A racing pigeon was just sold at auction for a record $1.9 million

A racing pigeon was just sold at auction for a record $1.9 million

November 16, 2020
  • Belgian racing pigeon New Kim sold for a record-breaking $1.9 million at auction, the AP reports.
  • New Kim was bought by an anonymous Chinese buyer, who the AP reports is said to have also bought Armando, the previous record-setter.
  • Belgian specialization in pigeon breeding has dovetailed with an expensive hobby for the Chinese ultrawealthy, with millions at stake for the fastest flight.
  • Visit Business Insider's homepage for more stories.

The pigeon-racing industry has soared to new heights with a record-breaking sale.

Belgian racing pigeon New Kim sold for $1.9 million on Sunday after a two-week auction at Belgium's Pipa pigeon center, the Associated Press reports. The deal took flight from New Kim's original starting price of 200 euros (around $236).

Kurt Van de Wouwer, part of the breeding family that owned New Kim, told Reuters: "The only thing I can see is we are in total shock."

The bidding was jacked up by two anonymous Chinese bidders. Per AP, "Super Duper" and "Hitman" raised New Kim's price by $325,000 during a just a half hour of bidding. 

Super Duper ultimately flew away with the hen, who is expected to be used to breed more chicks for the pigeon-racing scene that has become popular with China's ultrawealthy.

Pipa did not immediately respond to Business Insider's request for comment.

Per AP, Super Duper is said to be the same Chinese industrialist who bought Armando, another pigeon, for $1.4 million in 2019 — a sale whose record New Kim just broke. The two pigeons could be bred together, creating something of a racing-pigeon power couple. Kim only raced in 2018, according to Reuters, and is 2 years old.

The rise of racing among (China's) wealthy

As Business Insider previously reported, pigeon racing first began as a working-class sport after World War One. During the war, pigeons helped carry urgent messages (and even medication). Post-war, their races became an affordable leisure activity.

But the sport has risen in popularity – and prestige — in China in recent years. Bidders have spent millions on birds (mostly from Belgium, where breeders have come to specialize in pigeons over generations), and the prize pots can number in the millions. The birds have also become something of a status symbol for those who rule the racing roost.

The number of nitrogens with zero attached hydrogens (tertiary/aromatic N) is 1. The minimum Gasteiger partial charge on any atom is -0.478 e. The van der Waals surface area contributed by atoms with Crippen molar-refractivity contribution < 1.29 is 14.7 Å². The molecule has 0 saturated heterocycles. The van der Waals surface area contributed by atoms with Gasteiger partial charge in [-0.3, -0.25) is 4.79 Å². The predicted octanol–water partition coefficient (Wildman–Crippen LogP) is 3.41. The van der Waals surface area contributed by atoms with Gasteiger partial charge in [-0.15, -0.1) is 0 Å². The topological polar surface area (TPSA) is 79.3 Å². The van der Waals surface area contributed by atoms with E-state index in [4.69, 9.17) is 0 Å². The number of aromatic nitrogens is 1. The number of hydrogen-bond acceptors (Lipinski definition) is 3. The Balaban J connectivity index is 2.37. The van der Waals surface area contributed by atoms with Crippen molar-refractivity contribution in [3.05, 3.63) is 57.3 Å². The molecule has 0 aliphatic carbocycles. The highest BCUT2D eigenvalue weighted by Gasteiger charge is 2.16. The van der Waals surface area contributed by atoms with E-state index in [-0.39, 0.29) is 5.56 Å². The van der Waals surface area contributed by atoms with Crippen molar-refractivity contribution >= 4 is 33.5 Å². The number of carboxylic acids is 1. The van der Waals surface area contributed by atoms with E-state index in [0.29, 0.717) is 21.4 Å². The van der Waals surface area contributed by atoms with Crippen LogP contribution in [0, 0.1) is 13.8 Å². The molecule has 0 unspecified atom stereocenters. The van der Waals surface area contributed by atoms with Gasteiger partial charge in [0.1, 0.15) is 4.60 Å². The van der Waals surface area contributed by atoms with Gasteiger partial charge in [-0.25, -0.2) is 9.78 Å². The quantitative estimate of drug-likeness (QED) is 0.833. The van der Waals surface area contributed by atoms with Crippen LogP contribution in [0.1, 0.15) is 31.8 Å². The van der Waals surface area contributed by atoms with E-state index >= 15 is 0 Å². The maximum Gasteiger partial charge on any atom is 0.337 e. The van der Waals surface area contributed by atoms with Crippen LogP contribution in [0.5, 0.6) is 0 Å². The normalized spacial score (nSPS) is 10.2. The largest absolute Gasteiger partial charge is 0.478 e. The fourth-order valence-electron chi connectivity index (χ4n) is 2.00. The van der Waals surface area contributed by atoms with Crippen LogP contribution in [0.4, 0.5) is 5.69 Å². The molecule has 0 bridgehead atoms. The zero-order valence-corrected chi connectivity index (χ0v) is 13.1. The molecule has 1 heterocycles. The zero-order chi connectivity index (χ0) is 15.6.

Sun Yan — deputy general-secretary of the Beijing Changping District Racing Pigeons Association — told CNN's Karoline Kan in April 2019 that China has become the "hottest" place for pigeon racing. He said that there are about 100,000 pigeon breeders in Beijing alone. 

"Beijing's pigeon races are the most professional ones in China," Sun told CNN. He added that, while Europe is "the birthplace" for the modern iteration of the sport, "China has become the hottest place for pigeon racing, with the most money flowing in. With money, nothing is impossible."

Per CNN, wealthy pigeon owners will enter as many birds as they can in a race, making it more likely for them to win a prize. The sport has also had its own cheating scandal; two racers incurred fraud charges after hiding pigeons in milk cartons and taking them on a bullet train to clinch the race.

Regardless, the sale of New Kim marks an unflappable new moment for pigeon racing.

"These record prices are unbelievable, because this is a female. Armando was a male. Usually a male is worth more than a female because it can produce more offspring," Pipa CEO and founder Nikolaas Gyselbrecht told Reuters.

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